David Cook Addresses Critical Comparisons Between 'American Idol' and 'The Voice' (Exclusive)

Since its premiere in 2002, American Idol has set the stage in reality TV music competitions, becoming a pop-cultural touchstone across the television landscape for almost two decades, leading the way for The Voice, Songland and The Masked Singer. But with becoming a pioneer comes criticism and competition, like with The Voice, which has been touted by fans as a "better show" compared to Idol.

While the former Fox series has produced more stars than The Voice, it still receives its fair share of flak in light of the NBC series' ratings and fan reception — something Idol winner David Cook conveys to PopCulture.com exclusively for our series, PopCulture @ Home, is all part of the business.

"I think when Idol is at its best, it is a platform for the American public to invest in these contestants. So, when they come off the show — these people continue to want to follow them. I think, when these shows are not at their best, is when the focus is on. 'Who's on the judges' panel? What are they saying to each other? Where's the backstage drama?'" Cook said, reiterating how he knows it's a TV show to get people to tune in. "Completely understand that, I don't begrudge it. But I do feel like one of the things that Season 7 benefited from, was a full-throated attempt to let the contestants be the narrative, and let the American public get to know us."

Cook, who went on to win Season 7 in 2008, adds it's a "bummer" not to see that personable side as much in recent years, but acknowledges the evolution. "Although I will say, this new season — this latest season — I did kind of appreciate the at-home format a little bit. Just because I felt like, even if it's a background visual of their home, it's giving the viewing public a little bit of insight into who these people are."

Further sharing how he liked that aspect, he adds he would "love to see" more of them performing at home with the "opportunity to invest in them, as people." One of the ways fans have been able to invest in the contestants has been through the use of social media today, which wasn't prominent in 2008 when Cook was on the show alongside his fellow contestants and runner-up, David Archuleta. When explaining the difference between acquiring fans then and now through the show's voting format, the 37-year-old admits it's "easier now" than it was for the earlier generation of Idol contestants.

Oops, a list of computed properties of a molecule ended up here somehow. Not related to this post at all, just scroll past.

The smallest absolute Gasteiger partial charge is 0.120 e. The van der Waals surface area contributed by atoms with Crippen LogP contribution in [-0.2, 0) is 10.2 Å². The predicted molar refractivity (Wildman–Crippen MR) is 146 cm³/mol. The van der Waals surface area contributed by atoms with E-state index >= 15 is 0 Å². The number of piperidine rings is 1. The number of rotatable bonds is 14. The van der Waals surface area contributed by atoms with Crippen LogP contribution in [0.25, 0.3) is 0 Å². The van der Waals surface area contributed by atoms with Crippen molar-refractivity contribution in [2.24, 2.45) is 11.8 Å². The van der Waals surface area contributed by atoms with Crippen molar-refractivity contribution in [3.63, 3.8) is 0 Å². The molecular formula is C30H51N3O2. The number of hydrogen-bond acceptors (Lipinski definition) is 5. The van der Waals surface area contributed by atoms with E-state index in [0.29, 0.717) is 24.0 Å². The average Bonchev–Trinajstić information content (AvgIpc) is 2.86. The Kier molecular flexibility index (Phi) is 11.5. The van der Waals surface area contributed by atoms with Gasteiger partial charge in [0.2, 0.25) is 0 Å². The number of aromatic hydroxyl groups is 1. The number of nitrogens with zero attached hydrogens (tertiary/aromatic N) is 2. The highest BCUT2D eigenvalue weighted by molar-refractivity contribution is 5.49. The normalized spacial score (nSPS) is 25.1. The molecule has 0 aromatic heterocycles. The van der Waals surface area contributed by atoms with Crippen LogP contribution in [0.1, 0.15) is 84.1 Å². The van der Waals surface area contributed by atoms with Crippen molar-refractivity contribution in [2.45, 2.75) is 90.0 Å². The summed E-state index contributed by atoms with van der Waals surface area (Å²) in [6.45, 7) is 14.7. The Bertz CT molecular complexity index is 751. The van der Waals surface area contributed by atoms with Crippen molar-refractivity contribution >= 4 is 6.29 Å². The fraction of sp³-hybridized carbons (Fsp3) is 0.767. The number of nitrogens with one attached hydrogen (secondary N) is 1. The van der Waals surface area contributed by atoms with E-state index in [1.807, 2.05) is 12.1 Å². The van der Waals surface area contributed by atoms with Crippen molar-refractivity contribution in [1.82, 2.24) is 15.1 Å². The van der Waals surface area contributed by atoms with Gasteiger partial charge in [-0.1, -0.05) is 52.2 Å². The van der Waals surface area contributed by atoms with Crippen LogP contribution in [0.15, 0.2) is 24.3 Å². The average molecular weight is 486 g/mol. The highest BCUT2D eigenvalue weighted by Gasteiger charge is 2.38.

"I feel like music in general mirrors the social media space. In that, to follow somebody is extremely easy," he said. "So, it's easy to have somebody listen to you. It's extremely difficult to be heard just because it is so easy to just listen to everything. I think social media is, if you're paying attention to what you're following, great. But you don't necessarily have to and some of these formats, with their algorithms, you're not even seeing the latest posts, or anything that. It's all like, 'Oh, here's a greatest hits of what you missed the last time you logged in, 10 minutes ago.'"

Cook, who rakes in more than 1.1 million followers across Facebook, Instagram and Twitter, admits he has a "weird relationship" with social media in that he doesn't adhere to it the way some other performers do. "And that's just for my own mental health, really. I still remember — this didn't bother me, I thought it was cute and funny, but the video of the Archie fans, 'He Doesn't Even Shave.' I love that video so much. But if I had to hear that, all day every day for 10 years, I would go nuts."


Reiterating how it's beneficial now because of being able to connect with people and tune in, he suggests how social media is "more necessary now" amid COVID-19 times with so many not being able to go out on the road. "But, social media and I are still sorts of odd bedfellows," he laughed.

For more information on Cook and the latest on his upcoming tour dates, check out his official website. Cook's single, "Reds Turn Blue" is now available at all digital retailers, including iTunes and Amazon, and is available to stream via Spotify. Keep it locked to PopCulture.com for more with the singer-songwriter and all your favorite musicians!